Two major utilities and a pair of power plant manufacturers are considering a four-way alliance on nuclear power operations, sources said Wednesday, as the industry grapples with rising costs related to decommissioning and safety. Tokyo Electric Power Company Holdings Inc. and Chubu Electric Power Co. are in discussions with Hitachi Ltd. and Toshiba Corp. to possibly launch a joint company that would handle reactor maintenance. They are also considering jointly decommissioning obsolete reactors, the sources said. Decommissioning and safety-related costs have been rising for power providers following meltdowns at Tepco's Fukushima No. 1 nuclear plant following the 2011 earthquake and tsunami. Tougher safety rules have been introduced in the wake of the crisis.
Tokyo Electric Power Company Holdings Inc. and other major utilities will start talks this spring on jointly building and operating a nuclear power plant in northeastern Japan, sources close to the matter said Friday. The plan involves Tepco's Higashidori nuclear power plant in Aomori Prefecture, the construction of which was suspended following meltdowns at the firm's Fukushima No. 1 power plant in March 2011. Tohoku Electric Power Co., Chubu Electric Power Co., and Japan Atomic Power Co. are expected to participate in the project, according to the sources. Kansai Electric Power Co. is also considering joining a group to discuss the role of each utility and how to shoulder the huge costs related to the Higashidori plant, they said. The government, which holds the majority of Tepco's voting rights through a state-backed bailout fund, is expected to support the move.
Tokyo Electric Power Company Holdings Inc. and three other companies are considering jointly setting up a new firm to construct and manage a planned nuclear power plant in Aomori Prefecture, informed sources said Thursday. The three partners are Chubu Electric Power Co., Hitachi Ltd. and Toshiba Corp., the sources said. Under the plan, the new company will build and run a new nuclear plant next to Tohoku Electric Power Co.'s Higashidori nuclear facility, which has been idle since the triple core meltdown at Tepco's Fukushima No. 1 plant. Tepco had been building a new plant at the Higashidori site but suspended construction in the wake of the 2011 disaster. The move by the four companies may lead to a realignment of the nuclear power industry.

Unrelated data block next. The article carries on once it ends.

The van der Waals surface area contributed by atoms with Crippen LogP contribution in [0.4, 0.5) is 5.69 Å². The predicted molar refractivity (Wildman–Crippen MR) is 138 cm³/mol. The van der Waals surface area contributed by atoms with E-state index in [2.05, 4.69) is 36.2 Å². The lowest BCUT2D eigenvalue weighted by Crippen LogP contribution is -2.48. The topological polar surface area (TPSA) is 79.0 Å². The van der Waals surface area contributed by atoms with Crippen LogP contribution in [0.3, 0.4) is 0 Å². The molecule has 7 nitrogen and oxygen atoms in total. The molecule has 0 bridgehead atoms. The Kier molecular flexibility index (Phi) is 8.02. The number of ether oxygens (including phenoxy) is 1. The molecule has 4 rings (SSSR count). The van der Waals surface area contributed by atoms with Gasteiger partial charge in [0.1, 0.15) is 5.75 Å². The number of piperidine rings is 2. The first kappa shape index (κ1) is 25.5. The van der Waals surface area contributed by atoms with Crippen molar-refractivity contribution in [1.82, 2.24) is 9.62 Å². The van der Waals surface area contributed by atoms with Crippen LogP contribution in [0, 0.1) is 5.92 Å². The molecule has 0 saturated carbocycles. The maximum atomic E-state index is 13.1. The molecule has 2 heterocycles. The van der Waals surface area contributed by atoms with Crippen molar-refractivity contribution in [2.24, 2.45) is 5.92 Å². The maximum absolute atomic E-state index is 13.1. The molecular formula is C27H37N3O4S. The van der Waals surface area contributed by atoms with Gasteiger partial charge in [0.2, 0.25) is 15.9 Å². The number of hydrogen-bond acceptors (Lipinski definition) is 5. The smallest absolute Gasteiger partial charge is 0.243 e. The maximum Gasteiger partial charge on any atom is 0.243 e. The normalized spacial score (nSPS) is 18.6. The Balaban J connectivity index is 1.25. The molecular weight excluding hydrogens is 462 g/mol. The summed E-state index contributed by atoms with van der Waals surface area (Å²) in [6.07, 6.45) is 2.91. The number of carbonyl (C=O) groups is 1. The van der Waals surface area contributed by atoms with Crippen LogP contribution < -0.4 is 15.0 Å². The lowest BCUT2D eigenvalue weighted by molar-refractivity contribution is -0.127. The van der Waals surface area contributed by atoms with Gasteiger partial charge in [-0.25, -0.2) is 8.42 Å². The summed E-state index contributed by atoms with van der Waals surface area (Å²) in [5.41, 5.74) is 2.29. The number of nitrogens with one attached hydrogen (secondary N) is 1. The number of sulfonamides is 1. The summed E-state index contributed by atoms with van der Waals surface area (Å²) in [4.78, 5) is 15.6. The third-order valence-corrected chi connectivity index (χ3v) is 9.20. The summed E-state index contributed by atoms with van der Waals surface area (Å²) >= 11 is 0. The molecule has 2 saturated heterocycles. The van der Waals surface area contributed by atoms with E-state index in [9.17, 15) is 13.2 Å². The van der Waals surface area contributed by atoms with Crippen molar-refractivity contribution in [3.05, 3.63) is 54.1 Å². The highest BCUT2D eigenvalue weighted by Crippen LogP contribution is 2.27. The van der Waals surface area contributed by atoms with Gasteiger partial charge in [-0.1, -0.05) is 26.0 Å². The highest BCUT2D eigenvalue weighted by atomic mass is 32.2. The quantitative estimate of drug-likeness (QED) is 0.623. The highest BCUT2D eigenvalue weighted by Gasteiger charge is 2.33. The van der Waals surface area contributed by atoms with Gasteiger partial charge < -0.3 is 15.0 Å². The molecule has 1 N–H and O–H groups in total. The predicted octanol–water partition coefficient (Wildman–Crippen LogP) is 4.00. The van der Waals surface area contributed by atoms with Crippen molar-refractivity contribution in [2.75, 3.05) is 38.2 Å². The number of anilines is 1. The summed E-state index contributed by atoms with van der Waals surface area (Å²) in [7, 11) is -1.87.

Tokyo Electric Power Company Holdings Inc. said Friday that it will start a geological survey in late fiscal 2018 for the construction of a nuclear power plant in Higashidori, Aomori Prefecture. In the survey through fiscal 2020, a 2-kilometer tunnel will be dug to check a fault structure under the site, located next to the site of a Tohoku Electric Power Co. nuclear plant under which an active fault is said to possibly exist. Tokyo Electric, also known as Tepco, is calling on other domestic power utilities to join the Higashidori project in the face of rising construction costs after the March 2011 massive earthquake and tsunami, which triggered the country's worst nuclear disaster at the company's Fukushima No. 1 nuclear plant. "It's necessary to form a consortium for building a nuclear plant that is excellent in safety, technology and economy," Tepco President Tomoaki Kobayakawa told a news conference in Tokyo. The Higashidori plant would have the same type of boiling-water, light-water reactors that were used at the Fukushima No. 1 plant.
Tokyo Electric Power Company Holdings Inc. is aiming to integrate its nuclear and power transmission and distribution businesses with other utilities to free up funds to use in dealing with the aftermath of the Fukushima disaster. According to Tepco's revised business turnaround plan announced Wednesday, the company will establish a consortium with other utilities to quickly facilitate its reorganization and integration plan. The utility's first major revision to the plan since its formulation in January 2014 follows the industry ministry's doubling of its estimated total cost for the nuclear disaster cleanup to ¥22 trillion ($197 billion). Once it finishes the overall revision, possibly in April, Tepco hopes to get government approval for the plan. Under the revised plan, Tepco hopes to boost management efficiency and increase productivity to free up funds, and it will decide whether to postpone freeing itself from state control from the originally planned fiscal 2017 to the fiscal year starting in April 2019.